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Hi Everyone...New to site and to investing

Discussion in 'Introductions' started by lilly_star, 26th May, 2008.

  1. lilly_star

    lilly_star New Member

    26th May, 2008
    I just wanted to say hi and to get some advice on my current situation. My partner and I want to start investing but have some questions about trusts and shares.

    My partner and I have both read

    How to Legally Reduce Your Tax ... without losing any money! by Tony Melvin & Ed Chan.

    Their book appears incredibly credible and it states that the best time to set up asset protection is before you begin investing and that a trust is one of, if not the best way to do this as you have no ownership and yet you control everything.

    We want to begin investing this year, mainly in blue chip stocks over a diverse range of markets and a little in emerging markets such as green energy. My partner is the high income earner pulling 112000 a year while I make only just over 20,000. We are also looking at including a listed property trust into our portfolio as well.

    We want to set up a trust however we are unsure of what trust would be best for us? Discretionary/Unit/Hybrid? Does anyone have any ideas?
    We want the trustee to be one of us and not a company but we're not sure who should be the trustee? Does it matter if the high income earner is the trustee? Can a trustee be a beneficiary as well?

    As well does anyone know what kind of fees and other expenses a trust would incur?

    My partner thinks we should just dabbling in a couple thousand of investment without a trust to see how that goes but I am quite a cautious person and want to have everything set up properly before we start so as not to have to fork out a lot of money or get into trouble later on down the track.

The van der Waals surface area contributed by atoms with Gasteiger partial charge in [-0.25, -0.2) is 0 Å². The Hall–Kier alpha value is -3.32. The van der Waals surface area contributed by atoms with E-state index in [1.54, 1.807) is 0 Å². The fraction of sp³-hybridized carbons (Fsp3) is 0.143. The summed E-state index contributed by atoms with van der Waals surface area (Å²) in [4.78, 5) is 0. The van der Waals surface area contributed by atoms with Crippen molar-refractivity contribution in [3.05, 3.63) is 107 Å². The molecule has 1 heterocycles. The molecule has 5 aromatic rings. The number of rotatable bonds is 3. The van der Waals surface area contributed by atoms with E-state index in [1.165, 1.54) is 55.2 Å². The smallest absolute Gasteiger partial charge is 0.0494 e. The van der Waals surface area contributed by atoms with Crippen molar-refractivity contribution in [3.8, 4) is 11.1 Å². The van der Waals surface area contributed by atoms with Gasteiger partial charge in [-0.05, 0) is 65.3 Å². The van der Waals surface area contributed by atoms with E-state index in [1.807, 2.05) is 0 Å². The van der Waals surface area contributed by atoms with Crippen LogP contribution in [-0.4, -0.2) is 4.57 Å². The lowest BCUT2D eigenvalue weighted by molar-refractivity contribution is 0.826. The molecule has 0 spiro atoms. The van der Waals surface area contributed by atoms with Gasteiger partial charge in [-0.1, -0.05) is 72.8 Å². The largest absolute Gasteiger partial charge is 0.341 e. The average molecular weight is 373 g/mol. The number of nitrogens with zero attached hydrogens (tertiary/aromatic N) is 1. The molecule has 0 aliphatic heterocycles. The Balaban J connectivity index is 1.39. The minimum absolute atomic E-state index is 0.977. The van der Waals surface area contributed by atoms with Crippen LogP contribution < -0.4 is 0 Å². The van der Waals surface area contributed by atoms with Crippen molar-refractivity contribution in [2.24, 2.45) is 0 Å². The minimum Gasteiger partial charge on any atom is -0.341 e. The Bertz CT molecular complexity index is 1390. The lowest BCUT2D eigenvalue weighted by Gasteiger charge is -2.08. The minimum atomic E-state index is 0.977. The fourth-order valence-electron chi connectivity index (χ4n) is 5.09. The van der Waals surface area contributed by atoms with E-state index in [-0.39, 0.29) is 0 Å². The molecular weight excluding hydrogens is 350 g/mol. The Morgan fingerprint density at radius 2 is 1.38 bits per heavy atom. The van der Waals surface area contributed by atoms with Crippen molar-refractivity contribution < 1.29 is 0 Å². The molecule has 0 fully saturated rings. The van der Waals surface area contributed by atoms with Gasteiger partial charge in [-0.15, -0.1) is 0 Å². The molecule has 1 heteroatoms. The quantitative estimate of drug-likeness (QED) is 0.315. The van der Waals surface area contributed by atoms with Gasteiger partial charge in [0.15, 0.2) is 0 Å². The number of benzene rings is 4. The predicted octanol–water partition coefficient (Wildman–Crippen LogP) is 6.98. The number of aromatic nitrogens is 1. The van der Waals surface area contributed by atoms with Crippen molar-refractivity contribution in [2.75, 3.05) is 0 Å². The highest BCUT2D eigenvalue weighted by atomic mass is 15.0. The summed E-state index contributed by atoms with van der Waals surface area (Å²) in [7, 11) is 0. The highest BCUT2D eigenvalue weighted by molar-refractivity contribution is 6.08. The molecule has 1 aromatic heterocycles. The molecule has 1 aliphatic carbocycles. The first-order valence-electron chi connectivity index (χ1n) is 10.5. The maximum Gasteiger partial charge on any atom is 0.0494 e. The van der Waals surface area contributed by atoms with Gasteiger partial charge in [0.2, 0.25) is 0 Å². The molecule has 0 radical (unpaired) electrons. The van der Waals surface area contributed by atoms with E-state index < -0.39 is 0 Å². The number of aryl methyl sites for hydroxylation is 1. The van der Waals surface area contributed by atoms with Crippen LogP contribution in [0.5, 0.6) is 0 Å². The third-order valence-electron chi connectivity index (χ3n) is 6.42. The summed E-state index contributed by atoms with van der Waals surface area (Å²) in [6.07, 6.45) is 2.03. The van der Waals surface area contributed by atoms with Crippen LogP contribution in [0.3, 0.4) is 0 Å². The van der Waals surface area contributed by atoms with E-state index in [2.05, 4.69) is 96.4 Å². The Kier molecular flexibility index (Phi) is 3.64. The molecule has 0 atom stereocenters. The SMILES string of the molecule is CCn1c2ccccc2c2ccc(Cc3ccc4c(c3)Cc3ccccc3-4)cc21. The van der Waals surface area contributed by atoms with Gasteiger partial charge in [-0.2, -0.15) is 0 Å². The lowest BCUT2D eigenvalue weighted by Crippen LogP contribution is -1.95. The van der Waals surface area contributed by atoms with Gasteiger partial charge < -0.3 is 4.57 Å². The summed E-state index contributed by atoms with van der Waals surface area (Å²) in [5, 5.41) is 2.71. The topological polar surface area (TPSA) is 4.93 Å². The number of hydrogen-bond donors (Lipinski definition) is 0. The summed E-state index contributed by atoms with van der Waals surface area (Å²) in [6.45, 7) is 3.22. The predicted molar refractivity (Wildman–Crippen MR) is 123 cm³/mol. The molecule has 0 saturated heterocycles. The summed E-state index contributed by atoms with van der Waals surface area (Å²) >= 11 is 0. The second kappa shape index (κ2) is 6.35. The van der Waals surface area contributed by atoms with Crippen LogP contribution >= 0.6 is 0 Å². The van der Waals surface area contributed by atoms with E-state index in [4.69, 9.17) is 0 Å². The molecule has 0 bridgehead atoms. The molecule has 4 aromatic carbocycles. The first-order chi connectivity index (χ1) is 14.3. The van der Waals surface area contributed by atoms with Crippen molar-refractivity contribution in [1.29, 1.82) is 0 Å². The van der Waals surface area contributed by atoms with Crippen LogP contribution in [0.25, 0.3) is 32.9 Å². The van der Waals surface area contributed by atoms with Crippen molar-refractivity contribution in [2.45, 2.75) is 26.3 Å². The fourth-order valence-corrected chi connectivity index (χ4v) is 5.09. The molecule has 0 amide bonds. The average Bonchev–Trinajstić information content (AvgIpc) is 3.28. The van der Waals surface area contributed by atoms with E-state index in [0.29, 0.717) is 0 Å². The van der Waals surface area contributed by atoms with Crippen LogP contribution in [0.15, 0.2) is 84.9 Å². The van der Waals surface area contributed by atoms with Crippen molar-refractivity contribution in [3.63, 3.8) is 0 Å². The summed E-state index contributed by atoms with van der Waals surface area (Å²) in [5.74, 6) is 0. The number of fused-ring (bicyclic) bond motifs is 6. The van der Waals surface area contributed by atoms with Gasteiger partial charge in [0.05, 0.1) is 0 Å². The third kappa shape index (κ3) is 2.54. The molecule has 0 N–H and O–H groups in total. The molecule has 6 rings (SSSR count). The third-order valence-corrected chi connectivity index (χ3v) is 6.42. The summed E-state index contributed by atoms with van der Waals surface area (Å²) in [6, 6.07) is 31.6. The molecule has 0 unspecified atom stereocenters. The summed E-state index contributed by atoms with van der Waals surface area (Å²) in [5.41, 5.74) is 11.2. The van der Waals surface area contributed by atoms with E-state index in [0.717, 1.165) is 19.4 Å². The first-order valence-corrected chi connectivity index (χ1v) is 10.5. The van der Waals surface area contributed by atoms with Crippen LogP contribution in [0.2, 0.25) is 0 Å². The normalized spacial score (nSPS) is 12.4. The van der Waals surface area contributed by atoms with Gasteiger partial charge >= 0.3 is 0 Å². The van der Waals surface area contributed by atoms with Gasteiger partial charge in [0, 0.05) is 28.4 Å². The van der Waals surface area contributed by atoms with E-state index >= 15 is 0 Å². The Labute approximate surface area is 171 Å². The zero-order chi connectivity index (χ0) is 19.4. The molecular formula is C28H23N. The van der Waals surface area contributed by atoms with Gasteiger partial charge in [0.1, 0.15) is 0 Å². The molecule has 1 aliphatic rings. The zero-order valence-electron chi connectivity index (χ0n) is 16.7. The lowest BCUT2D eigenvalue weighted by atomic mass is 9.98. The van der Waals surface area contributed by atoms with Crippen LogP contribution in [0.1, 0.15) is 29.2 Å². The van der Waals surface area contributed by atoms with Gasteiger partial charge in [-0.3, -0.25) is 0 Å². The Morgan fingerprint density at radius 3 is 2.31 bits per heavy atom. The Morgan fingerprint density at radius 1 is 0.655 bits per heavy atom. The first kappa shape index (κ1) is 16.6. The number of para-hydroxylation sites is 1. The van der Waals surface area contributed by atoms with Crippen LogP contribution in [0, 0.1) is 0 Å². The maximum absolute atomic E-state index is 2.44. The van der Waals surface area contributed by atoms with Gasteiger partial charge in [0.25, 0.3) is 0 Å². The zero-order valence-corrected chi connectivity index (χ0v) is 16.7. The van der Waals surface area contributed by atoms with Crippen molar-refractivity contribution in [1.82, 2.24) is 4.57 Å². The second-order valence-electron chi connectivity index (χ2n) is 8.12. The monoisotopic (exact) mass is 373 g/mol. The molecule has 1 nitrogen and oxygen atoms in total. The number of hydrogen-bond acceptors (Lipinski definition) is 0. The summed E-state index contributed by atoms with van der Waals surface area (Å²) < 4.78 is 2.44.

We are at odds with what to do because we want to invest now because we believe it is the best time to invest for what we want to invest in but we don't want to be left kicking ourselves later on down the track for not looking at trusts for asset protection.

    Any help would be greatly appreciated
  2. Nigel Ward

    Nigel Ward Team InvestEd

    10th Jun, 2005
    You're both right! How about that? :D

    Seriously, it's very positive that you're quite correctly thinking about "beginning with the end in mind" as Stephen Covey suggests.

    However, there's also something to be said for dipping your toe in the water a bit. I'm a big fan of trusts (in fact I think they're one of the greatest inventions of the common law system) but...apart from asset protection, what's another key reason for using a discretionary trust (to pick one type of trust which you could use)? Answer, flexibility in managing your tax liability.

    Your partner's marginal tax rate is 40% yours is 15% (ignoring medicare levy). Given there's no stamp duty on transfer of listed securities, it may be that you can (at least initially) get all the potential tax benefits from using a disretionary trust by you just investing solely in your name as the low income earner. As things develop you can (subject to some CGT - you hope) move shares into a trust as needed.